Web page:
The human rights of a 63-year-old terminally-ill hospital patient were violated because she was not consulted before a "do not resuscitate" was placed on her records, the Court of Appeal has ruled.
Three appeal judges were asked to intervene by David Tracey, who said his late wife Janet was subjected to an unlawful DNR notice at Addenbrooke's Hospital, Cambridge.
Addenbrooke's Hospital said it was considering the implications of the judgement and the next steps very carefully.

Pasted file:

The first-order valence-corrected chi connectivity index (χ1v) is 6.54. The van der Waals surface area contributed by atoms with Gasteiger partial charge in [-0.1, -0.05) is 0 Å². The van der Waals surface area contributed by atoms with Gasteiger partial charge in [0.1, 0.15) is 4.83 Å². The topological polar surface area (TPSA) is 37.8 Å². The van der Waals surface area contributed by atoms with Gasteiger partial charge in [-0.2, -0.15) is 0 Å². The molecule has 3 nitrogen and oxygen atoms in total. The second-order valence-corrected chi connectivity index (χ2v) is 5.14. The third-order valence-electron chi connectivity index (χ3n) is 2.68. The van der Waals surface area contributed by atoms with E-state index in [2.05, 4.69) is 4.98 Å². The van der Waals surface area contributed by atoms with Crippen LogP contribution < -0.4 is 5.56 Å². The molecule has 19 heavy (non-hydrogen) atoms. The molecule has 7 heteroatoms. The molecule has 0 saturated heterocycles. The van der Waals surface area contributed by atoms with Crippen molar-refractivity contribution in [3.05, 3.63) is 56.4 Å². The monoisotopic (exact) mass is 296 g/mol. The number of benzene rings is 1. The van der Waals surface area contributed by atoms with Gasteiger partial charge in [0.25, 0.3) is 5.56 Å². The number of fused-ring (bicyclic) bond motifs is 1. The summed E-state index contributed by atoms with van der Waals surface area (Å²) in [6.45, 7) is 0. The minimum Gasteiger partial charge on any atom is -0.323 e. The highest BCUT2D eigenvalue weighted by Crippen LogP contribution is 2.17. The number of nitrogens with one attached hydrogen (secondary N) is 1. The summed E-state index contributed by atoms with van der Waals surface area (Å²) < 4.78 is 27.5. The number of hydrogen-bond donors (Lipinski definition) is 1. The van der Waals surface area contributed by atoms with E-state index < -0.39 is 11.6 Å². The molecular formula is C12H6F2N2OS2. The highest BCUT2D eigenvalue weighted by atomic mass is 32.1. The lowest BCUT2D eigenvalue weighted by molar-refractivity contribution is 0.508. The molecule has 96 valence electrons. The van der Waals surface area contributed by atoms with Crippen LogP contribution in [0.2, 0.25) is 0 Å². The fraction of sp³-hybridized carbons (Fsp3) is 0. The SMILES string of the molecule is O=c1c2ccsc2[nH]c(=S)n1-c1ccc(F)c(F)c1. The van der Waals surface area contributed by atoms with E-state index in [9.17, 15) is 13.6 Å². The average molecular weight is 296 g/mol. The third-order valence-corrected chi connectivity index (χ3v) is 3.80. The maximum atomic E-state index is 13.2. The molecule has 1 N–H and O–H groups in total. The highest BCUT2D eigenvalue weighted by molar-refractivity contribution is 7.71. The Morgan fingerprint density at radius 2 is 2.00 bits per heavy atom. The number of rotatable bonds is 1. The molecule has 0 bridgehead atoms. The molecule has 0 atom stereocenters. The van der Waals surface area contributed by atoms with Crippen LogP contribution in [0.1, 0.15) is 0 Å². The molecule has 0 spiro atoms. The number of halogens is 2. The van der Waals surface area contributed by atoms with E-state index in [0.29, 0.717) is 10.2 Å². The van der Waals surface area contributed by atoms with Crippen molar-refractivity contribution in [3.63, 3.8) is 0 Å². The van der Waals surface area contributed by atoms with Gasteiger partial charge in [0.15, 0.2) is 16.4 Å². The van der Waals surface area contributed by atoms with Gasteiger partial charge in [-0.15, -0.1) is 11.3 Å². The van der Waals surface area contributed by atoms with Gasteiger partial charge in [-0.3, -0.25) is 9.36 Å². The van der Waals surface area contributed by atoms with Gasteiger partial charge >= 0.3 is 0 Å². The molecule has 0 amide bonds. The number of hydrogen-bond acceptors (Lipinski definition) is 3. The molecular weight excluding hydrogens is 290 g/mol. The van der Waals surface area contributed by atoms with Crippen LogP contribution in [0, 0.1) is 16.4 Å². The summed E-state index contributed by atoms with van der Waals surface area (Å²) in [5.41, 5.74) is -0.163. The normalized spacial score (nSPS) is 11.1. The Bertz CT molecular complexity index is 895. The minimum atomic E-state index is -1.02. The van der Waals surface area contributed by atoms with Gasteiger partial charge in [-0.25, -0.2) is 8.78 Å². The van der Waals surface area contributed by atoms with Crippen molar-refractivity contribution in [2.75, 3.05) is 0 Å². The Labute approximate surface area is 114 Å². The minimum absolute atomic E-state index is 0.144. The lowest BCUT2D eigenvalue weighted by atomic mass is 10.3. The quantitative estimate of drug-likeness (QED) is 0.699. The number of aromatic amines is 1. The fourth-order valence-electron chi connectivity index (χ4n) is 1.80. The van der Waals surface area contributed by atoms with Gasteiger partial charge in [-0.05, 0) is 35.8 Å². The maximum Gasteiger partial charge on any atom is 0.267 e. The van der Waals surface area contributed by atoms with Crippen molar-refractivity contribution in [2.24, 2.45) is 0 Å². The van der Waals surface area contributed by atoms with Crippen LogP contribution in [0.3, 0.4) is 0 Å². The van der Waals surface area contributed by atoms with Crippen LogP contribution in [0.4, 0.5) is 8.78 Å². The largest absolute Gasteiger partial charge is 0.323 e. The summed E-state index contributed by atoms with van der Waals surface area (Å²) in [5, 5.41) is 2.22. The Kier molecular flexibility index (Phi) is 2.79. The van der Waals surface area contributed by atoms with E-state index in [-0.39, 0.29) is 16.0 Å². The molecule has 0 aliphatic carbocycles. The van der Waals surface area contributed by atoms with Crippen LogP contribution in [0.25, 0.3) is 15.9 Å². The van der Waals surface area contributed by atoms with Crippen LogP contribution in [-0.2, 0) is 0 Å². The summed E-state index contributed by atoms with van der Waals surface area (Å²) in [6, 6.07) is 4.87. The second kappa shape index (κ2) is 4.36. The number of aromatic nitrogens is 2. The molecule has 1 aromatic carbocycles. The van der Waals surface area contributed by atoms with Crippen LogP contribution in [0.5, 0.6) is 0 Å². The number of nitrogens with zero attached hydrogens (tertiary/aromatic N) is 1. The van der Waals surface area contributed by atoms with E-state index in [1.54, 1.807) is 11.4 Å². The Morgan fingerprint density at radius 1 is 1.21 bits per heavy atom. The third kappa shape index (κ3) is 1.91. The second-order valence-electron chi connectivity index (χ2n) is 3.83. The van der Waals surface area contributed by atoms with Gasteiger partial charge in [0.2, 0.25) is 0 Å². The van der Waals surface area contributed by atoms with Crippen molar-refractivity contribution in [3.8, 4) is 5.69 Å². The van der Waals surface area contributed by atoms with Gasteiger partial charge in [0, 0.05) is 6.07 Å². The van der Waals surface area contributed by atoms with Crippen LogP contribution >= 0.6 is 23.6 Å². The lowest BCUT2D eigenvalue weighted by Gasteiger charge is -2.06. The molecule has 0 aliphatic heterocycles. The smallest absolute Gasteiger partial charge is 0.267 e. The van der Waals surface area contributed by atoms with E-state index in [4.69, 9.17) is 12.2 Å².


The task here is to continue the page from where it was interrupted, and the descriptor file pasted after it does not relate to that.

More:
Such notices are intended to ensure that a patient dies in a dignified and peaceful manner, but they have become the subject of controversy.
The Government and health chiefs were accused in court of failing to tackle widespread confusion and uncertainty over the imposition of notices on seriously ill patients.
Lord Dyson, Master of the Rolls, who sat with Lord Justice Longmore and Lord Justice Ryder, declared that the hospital trust "violated Mrs Tracey's Article 8 right (under the European Convention of Human Rights) to respect for private life in failing to involve her in the process which first led to the notice".
But the judges rejected complaints that the Government had infringed her rights in her last days by failing to promulgate national guidance on DNR notices.